Armadale is one of my top three favorite Wilkie Collins’ books to date, the other two being The Woman in White and No Name. On a scale of 1 to 10, I rate all of these books with a solid 9, if not close to the most perfect books that capture the imagination. Similar to The Woman in White this book was published in the 1860’s, and is Victorian fiction, but literature at its best, easy to read, entertaining and suspenseful. It’s similar to No Name in that the lead character’s name is important, and in this case Armadale is the name of two different men. While No Name‘s lead characters are women, male characters hold the leading roles in Armadale, except for a scheming female villain. And you really don’t know how things are going to turn out until the end.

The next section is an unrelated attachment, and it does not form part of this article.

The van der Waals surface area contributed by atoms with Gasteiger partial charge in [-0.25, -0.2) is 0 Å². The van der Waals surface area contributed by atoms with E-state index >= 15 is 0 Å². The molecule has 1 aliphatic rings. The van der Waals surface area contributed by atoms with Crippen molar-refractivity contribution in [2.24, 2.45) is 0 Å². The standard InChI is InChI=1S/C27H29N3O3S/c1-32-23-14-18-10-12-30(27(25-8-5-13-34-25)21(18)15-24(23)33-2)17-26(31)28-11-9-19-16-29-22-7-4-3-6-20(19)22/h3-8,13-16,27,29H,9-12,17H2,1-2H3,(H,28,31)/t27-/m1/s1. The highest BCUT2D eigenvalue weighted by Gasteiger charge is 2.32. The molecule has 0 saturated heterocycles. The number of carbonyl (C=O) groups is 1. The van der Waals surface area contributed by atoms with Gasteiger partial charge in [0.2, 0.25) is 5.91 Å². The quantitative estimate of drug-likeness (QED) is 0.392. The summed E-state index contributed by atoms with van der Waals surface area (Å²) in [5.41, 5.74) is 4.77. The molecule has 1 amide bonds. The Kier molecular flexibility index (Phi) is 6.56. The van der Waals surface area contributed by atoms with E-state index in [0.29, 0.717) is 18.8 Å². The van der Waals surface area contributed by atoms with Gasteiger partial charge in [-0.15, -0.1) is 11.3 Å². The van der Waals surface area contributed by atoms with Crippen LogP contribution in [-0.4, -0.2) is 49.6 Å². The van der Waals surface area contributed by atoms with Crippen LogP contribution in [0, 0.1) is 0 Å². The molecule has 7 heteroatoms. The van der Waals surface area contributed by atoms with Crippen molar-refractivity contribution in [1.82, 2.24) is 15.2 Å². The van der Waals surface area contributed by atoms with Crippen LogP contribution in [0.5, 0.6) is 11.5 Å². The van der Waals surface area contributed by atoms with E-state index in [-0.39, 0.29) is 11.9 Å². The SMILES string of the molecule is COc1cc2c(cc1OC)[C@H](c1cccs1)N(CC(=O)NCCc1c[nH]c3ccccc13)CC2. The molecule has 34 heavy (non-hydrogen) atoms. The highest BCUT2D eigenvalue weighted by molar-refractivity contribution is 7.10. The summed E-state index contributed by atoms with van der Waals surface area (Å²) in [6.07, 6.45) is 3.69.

This was written in Wilkie Collins’ signature style of using various character narratives and letters passed between characters as chapters throughout the book that provides new angles and perspectives. It has a death bed confession, a dream sequence, impersonation (which is also a theme in No Name), and I’ve told you about the villainous female character who is one of the many cunning characters who try to outwit each other to the end.
Armadale is English literature that is in the public domain, which means you can read or listen to it for free at Gutenberg.org or Librivox.org. This is one I highly recommend, so go to your quiet place and start ready or listening.